The Spiny Seastar ranges from Long Reef at Collaroy near Sydney, around the southern shores to Rottnest Island in Western Australia, including Tasmania. It also occurs in New Zealand (NSW, TAS, VIC, SA, WA).
The Spiny Seastar is a small, long armed seastar that is seldom symmetrical because it can divide into two by autotomy. It normally has eight arms, but there may be 6 to 9. Several arms may be smaller then the others. It may grow to 30-40 mm across. Small spinelets are arranged in rows along the top surface of the arms. This is a diverse species. It may be uniform in colour, mottled, or banded. It is usually a subdued greyish-brown in colour. It may have shades or markings of brown, red, orange, cream or greenish grey. Its colours are never bright. It feeds on small molluscs and encrusting organisms.
Ecology/Way of Life:
The Spiny Seastar occurs on the undersurface of rocks in the low tide region and down to 130 metres depth. This is one of the most common of the southern Australian seastars. It is a species that prefers shelter and is found in crevices or inside dead shells. All seastars are carnivorous predators.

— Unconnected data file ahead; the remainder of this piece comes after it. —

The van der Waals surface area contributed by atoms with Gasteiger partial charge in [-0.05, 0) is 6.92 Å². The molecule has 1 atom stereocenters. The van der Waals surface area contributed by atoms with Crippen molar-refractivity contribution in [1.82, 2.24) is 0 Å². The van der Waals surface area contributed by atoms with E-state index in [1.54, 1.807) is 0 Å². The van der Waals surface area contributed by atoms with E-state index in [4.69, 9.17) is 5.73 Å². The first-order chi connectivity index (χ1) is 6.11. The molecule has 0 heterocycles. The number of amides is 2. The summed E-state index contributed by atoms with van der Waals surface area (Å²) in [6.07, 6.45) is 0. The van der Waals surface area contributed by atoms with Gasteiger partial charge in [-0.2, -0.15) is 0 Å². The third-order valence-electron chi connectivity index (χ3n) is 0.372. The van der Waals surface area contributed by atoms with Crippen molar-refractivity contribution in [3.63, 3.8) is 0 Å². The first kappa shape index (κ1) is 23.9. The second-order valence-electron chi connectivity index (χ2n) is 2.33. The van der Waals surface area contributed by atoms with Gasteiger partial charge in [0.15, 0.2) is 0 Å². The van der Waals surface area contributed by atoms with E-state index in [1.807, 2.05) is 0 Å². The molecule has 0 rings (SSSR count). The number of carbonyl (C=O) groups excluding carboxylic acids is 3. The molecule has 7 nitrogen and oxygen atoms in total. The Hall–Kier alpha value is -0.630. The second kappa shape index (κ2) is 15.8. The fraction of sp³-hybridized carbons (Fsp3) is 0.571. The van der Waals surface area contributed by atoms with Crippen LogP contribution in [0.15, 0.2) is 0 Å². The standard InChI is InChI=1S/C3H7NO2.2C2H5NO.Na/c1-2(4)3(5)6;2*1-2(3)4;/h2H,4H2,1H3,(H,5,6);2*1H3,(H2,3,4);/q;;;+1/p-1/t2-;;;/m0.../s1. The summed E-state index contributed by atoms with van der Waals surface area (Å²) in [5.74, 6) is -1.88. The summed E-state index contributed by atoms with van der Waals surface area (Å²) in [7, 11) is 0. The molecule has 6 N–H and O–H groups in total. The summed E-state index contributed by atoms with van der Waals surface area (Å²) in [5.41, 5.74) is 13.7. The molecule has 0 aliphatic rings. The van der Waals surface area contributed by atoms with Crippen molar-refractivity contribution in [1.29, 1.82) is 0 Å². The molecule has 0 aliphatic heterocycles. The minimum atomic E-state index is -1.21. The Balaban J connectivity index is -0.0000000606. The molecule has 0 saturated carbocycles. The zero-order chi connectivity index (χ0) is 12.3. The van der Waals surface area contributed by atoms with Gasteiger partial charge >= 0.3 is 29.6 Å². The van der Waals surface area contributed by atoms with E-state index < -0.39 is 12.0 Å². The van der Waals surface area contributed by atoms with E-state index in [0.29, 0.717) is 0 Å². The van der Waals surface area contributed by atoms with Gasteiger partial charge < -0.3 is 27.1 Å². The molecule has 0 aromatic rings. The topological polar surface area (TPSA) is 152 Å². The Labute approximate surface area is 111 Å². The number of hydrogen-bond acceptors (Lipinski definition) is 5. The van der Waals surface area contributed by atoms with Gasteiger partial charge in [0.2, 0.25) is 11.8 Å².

This seastar can reproduce itself by division, called autotomy, as well as by sexual means. After division each half can grow new arms to replace those lost. This must occur frequently, as it is rare to find a specimen with all its arms of equal length. This indicates that this seastar normally propagates by dividing into two. This process can occur at every stage in its growth. Occasionally a specimen may be found with only one long arm and seven small ones.
Bennett, I. (1987) W.J. Dakin's classic study: Australian Seashores. p. 349. Angus & Robertson.
Clark, H.L. (1946) The Echinoderm Fauna of Australia: Its composition and its origin. Carnegie Institution of Washington, Publication 566. p. 157.
Davey, K. (1988) A Photographic Guide to Seashore Life of Australia. p. 131. New Holland Press.
Edgar, G.J. (1997) Australian Marine Life: the plants and animals of temperate waters. p. 350. Reed.
Marine Research Group of Victoria. (1984) Coastal Invertebrates of Victoria: an atlas of selected species. p. 137. Museum of Victoria.
Shepherd, S.A. & Thomas, I.M. (1989) Marine Invertebrates of Southern Australia. pt. I. p. 417. South Aust. Govt. Press.
Text, map & photograph by Keith Davey.
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